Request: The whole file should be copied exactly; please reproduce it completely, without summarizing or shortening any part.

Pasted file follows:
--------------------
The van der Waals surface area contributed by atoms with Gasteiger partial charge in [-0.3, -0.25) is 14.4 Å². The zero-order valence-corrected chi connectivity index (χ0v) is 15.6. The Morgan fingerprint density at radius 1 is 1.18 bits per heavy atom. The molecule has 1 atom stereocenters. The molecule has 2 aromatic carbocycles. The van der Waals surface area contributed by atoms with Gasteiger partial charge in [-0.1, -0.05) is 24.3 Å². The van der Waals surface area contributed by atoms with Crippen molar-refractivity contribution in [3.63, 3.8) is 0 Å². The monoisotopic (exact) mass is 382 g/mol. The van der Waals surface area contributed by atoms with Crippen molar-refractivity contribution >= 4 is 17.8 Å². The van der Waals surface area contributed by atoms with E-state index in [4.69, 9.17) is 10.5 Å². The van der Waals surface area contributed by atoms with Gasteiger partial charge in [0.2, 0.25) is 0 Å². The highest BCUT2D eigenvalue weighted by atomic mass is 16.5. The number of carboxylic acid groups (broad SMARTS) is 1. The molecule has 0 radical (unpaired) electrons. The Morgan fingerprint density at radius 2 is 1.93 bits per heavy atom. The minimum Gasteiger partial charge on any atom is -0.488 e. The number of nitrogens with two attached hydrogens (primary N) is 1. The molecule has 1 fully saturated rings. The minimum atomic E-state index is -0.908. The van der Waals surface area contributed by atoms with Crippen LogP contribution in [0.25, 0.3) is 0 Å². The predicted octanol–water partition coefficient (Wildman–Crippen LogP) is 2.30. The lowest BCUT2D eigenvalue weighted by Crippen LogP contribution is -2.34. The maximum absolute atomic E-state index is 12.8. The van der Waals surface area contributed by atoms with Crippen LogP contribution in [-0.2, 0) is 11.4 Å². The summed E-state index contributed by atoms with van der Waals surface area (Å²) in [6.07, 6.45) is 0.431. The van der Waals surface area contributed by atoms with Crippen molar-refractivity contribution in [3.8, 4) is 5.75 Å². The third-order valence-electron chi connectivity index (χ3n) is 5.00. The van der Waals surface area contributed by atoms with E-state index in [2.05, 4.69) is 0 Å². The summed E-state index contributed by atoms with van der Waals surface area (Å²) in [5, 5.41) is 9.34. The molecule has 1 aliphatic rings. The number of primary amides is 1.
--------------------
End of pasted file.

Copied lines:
The van der Waals surface area contributed by atoms with Gasteiger partial charge in [-0.3, -0.25) is 14.4 Å². The zero-order valence-corrected chi connectivity index (χ0v) is 15.6. The Morgan fingerprint density at radius 1 is 1.18 bits per heavy atom. The molecule has 1 atom stereocenters. The molecule has 2 aromatic carbocycles. The van der Waals surface area contributed by atoms with Gasteiger partial charge in [-0.1, -0.05) is 24.3 Å². The van der Waals surface area contributed by atoms with Crippen molar-refractivity contribution in [3.63, 3.8) is 0 Å². The monoisotopic (exact) mass is 382 g/mol. The van der Waals surface area contributed by atoms with Crippen molar-refractivity contribution >= 4 is 17.8 Å². The van der Waals surface area contributed by atoms with E-state index in [4.69, 9.17) is 10.5 Å². The van der Waals surface area contributed by atoms with Gasteiger partial charge in [0.2, 0.25) is 0 Å². The highest BCUT2D eigenvalue weighted by atomic mass is 16.5. The number of carboxylic acid groups (broad SMARTS) is 1. The molecule has 0 radical (unpaired) electrons. The Morgan fingerprint density at radius 2 is 1.93 bits per heavy atom. The minimum Gasteiger partial charge on any atom is -0.488 e. The number of nitrogens with two attached hydrogens (primary N) is 1. The molecule has 1 fully saturated rings. The minimum atomic E-state index is -0.908. The van der Waals surface area contributed by atoms with Crippen LogP contribution in [0.25, 0.3) is 0 Å². The predicted octanol–water partition coefficient (Wildman–Crippen LogP) is 2.30. The lowest BCUT2D eigenvalue weighted by Crippen LogP contribution is -2.34. The maximum absolute atomic E-state index is 12.8. The van der Waals surface area contributed by atoms with Crippen LogP contribution in [-0.2, 0) is 11.4 Å². The summed E-state index contributed by atoms with van der Waals surface area (Å²) in [6.07, 6.45) is 0.431. The van der Waals surface area contributed by atoms with Crippen molar-refractivity contribution in [3.8, 4) is 5.75 Å². The third-order valence-electron chi connectivity index (χ3n) is 5.00. The van der Waals surface area contributed by atoms with E-state index in [2.05, 4.69) is 0 Å². The summed E-state index contributed by atoms with van der Waals surface area (Å²) in [5, 5.41) is 9.34. The molecule has 1 aliphatic rings. The number of primary amides is 1.